With the proliferation of the Web and global interconnectedness, there are more sites than ever to help you find a long-lost loved one. But you need to do your homework before dropping money on a scam or ineffective service. You might be able to do a lot of the legwork yourself, without even dropping a dime. Start with doing your investigative work the old-fashioned way, and by using free people finders.
Think like Sherlock Holmes. Exhaust the traditional channels to find your loved one. Search through old records, the local library's newspaper clippings and phone number look-ups on the Internet. The more you know about a person, the more quickly you'll be able to track them down on your own.
Search free people finder sites. Besides simple googling there are sites that do deep dive Web searches free of charge. Check out Pipl and other sites listed in the Resources section below.
Connect with others. If you have very little to go on, reach out to those from your past who are most likely to know where this person may be now. The added benefit is you'll connect with other old friends along the way.
Be careful of sites that advertise themselves as "free." Initially, they may seem free but once you get into the search they may tell you records are available "for a fee." By this time, they have already reeled you in and you're more likely to fork over the dough to pay for the information. After all, the person is listed in their database...
Know when is the time to turn to for-a-fee sites. If you have exhausted free sites, your networks and other traditional resources, now is the time to consider the pros. These people are trained to hunt and will go to bat for you.
Check their credentials. What makes these people professionals? Go to the website. Does the site seem legitimate? Are there a lot of pop-up ads and other distractions that reduce its legitimacy? A clean, straightforward website is the way to go. Read bios thoroughly to find out what makes these people qualified to track down your loved one.
Call if you're still unsure. Contact those doing the hunting directly. One surefire sign of a legit service is ease of reaching that person. There should be a phone number available to reach them directly. Ask how they execute their searches and get a better feel for if they are who they really say they are.
Check testimonials. If it's a good site, often touching testimonials from satisfied customers will be available online. See if you can get in touch with those individuals. One caveat: don't always trust online testimonials. If at all possible, you'll want to go directly to the source--someone who has been helped tremendously by the service.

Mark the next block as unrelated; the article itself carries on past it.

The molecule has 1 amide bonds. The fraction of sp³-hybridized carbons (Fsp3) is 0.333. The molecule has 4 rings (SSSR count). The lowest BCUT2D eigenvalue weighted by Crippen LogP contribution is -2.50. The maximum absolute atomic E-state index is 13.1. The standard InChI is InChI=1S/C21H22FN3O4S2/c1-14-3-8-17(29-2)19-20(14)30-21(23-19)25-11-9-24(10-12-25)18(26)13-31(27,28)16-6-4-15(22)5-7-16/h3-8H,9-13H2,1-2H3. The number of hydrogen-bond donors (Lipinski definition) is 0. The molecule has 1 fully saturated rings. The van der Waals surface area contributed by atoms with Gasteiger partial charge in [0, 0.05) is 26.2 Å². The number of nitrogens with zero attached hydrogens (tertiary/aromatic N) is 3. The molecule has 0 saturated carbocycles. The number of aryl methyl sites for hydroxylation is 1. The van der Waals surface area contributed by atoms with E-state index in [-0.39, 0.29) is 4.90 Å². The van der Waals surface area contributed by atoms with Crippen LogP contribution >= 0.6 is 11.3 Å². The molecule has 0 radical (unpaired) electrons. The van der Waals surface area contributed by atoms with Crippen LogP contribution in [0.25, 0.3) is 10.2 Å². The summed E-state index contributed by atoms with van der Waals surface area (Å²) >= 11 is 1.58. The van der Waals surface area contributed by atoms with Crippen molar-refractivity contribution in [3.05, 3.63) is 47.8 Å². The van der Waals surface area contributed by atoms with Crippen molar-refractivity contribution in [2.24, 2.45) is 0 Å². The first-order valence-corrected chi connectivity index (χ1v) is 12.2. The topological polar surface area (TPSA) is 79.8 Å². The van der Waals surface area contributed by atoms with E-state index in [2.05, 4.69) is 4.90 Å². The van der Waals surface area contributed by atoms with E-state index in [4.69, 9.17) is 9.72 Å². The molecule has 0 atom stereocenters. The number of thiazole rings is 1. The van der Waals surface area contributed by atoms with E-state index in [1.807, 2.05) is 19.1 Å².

Be wary of paying online. See what other payment methods are available. If it's a good service, there will be more options at your disposal than simply the "secure" credit card payment online.
See what follow-up these services conduct with you. How often can you expect to hear from the professionals during the search? They should address this during your conversation with them, via phone or email. You are paying them well, so you should expect regular follow-up on the search until that individual is found. You should not have to track down the people finder service just to get regular updates. This is not good service.
Watch out for red flags. Another sure sign of a bad service is bad customer service upfront. If you call to inquire about a service and no one answers the phone or you get a voicemail message and no place to even leave a message, stay away. You will probably be unhappy with the service you receive if you can't even get through the first time around or it may even be a scam.
Check the Better Business Bureau. It's always a good idea to see what grievances and complaints may be out there regarding your prospective service. Plus, this will give you more insight into the company's history and other elements that may increase the legitimacy of the service (see Resources below).